Xin Haonian Gave Lectures Forecasting Relationship between China and Taiwan
FRANKFURT – By invition of the Global Alliance for Democracy and Peace German branch, Mr. Xin Haonian, Director of the Chinese Contemporary History Research Institute and Editor-in-Chief of Huanghuagang Journal, a quarterly publication on history and culture, gave public lectures in Frankfurt and Hamburg on May 25 and 27 respectively, titled “A look from an historical angle on the influence that the rising of China has on Taiwan.”
In the lecture, Xin first elaborated how the concept of “China,” as a nation, was formed in history. Then he discussed the two Chinas in modern times, namely, the Republic of China founded by Sun Zhongshan after overthrowing the Qing Dynasty in 1911, and the People's Republic of China (PRC) founded in 1949, which used Marxism-Leninism as guiding principles. From the perspective of nationalism, the former one is considered “the China of Chinese nation,” while the latter is considered to be the first theocracy in Chinese history fostered by the former Soviet Union – the “Marxist-Leninist China.”
Using the historical experience of Britain, France, Russia and Germany, Xin told the audience that the democracy and freedom currently enjoyed in Europe was established after repeated struggles between the republican and the despotic systems and numerous predecessors' efforts. The once-emerged republican regimes in these countries, although in a long term stage of decline under the shadow of the despotic forces' counter attacks, were never forgotten by people. For instance, the stability of the French Republic was affected nearly one hundred years, during which time two republican regimes were overthrown by dictatorships until the establishment of the French Third Republic in 1889. For Germany, from the establishment of the first republic in 1919, the Weimar Republic, the western democracy didn't end the despotic system in Eastern Germany until Eastern and Western Germany merged in 1990.
As to China's growth, he pointed out that the “Rising of China” people are talking about today actually refers to the development of the “Marxist-Leninist China” over the twenty years of reform and open policy period. Recognizing the economic development brought about by the reform and open policy, he pointed out, however, that the “achievement” of corruption was even greater, as was the extreme imbalance between the rich and the poor. Moreover, compared with the economic achievement reached by the “Westernization Movement” in late-Qing Dynasty (e.g., GDP growth of 28 percent) and the political open policy during the National Republic of China (1911 – 1949) with over 1,000 private newspapers, the economic growth under the rule of the CCP can only be counted as “a small progress in a great retrogression.”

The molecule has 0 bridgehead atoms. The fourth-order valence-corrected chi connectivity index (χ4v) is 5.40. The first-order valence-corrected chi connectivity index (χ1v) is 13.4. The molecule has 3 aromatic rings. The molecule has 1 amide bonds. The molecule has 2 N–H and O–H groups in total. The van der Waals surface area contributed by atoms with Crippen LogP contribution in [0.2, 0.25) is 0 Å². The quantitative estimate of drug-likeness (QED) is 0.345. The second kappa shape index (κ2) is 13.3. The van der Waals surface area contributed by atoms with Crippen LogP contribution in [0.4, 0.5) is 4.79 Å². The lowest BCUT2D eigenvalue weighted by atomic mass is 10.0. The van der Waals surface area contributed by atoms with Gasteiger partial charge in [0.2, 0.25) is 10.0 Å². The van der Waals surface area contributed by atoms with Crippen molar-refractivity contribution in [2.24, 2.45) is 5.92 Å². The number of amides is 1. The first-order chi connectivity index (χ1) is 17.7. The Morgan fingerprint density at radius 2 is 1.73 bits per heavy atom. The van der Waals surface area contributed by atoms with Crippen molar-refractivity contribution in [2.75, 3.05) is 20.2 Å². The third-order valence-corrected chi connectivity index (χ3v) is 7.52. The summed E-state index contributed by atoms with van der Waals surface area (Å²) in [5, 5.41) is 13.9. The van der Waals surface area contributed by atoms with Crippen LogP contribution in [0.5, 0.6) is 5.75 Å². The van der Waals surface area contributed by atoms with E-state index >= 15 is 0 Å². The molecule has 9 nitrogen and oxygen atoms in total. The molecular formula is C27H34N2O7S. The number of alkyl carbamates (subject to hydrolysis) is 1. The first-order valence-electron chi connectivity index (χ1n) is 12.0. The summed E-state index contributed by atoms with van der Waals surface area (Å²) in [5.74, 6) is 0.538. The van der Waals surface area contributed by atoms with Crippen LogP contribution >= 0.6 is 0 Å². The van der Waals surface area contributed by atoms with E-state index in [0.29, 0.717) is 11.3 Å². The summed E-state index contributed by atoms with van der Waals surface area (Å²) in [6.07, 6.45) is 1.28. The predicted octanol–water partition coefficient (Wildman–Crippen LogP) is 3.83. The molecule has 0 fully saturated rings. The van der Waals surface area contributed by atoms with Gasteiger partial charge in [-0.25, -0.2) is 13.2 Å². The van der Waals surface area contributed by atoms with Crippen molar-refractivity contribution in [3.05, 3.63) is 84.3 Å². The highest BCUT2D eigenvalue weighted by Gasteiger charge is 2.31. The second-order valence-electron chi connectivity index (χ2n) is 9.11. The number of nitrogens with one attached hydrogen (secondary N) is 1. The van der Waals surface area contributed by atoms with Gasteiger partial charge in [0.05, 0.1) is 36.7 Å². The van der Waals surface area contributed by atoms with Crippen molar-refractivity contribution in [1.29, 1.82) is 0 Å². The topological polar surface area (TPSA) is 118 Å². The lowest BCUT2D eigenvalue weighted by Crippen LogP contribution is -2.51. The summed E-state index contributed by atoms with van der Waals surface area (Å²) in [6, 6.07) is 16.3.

Taiwan, as the present stronghold of the Republic of China, has always been “the pain in the heart of the Marxist-Leninist China,” which therefore has always adopted two strategies concerning Taiwan, namely, “forcing unification by war and urging unification by a united work front.” For instance, the Taiwan Independence Movement was the early target of the Chinese Communist Party's united work front, and it had been secretly supported by the communists since the civil war (1945 – 1949) between the National Party and the CCP. However, after the implementation of democracy in Taiwan, the CCP changed its tactics and is against the Taiwan Independence Movement. In fact it wanted a dictatorship to overthrow the democracy.
He held that, at present, in the face of the mainland's despotic system, the Taiwanese actually only enjoy “democracy under a dark cloud,” and should at least not interfere in the process of the mainland populace pursuing freedom and democracy. He advocated that people in Taiwan should “resist despotism with democracy” instead of “resist unification with independence.” Only by doing so can Taiwan uphold democracy while facing the “rising China” and gain recognition and support from the mainland people.
During the question and answer section, Xin quoted the data published by the CCP Central Propaganda Ministry that more than 80,000 demonstration events happened in 2005. He further pointed out that the people in Mainland China are awakening. He hoped people in Taiwan would not merely fall into the conflicts between the National Party and the Pro-Democracy Party, especially on the issue of independence of Taiwan. They should expand their vision to think for the people in mainland China and pay attention to and show sympathy for the current human rights movement and Falun Gong and other groups who are fighting for freedom.
As to the question – “Who can replace the Chinese Communist Party?” Xin suggested that at present the most important thing is the awakening of the people in Mainland China. People will eventually make a decision of what is the best path to take. The CCP has only ruled China for a little over 50 years, and China has a history of 5,000 years. He said that “A country has talented people generation after generation.”
Xin's analysis during his lectures copiously quoted the classics, and was full of objective and precise arguments, which gained the audience's heated response. His lectures in both cities were extended for nearly an hour due to audience participation in raising questions. Prior to the May 27 lecture in the Hamburg Chinese Association, Chen Huayu, the head of the Taiwan Agency in Hamburg gave a welcoming speech for Xin.
On the evening of May 29,.Xin also held a seminar with audiences at the Berlin Industrial University. He will continue with his trip and will give lectures in Brussels, Belgium, Paris, France and Madrid.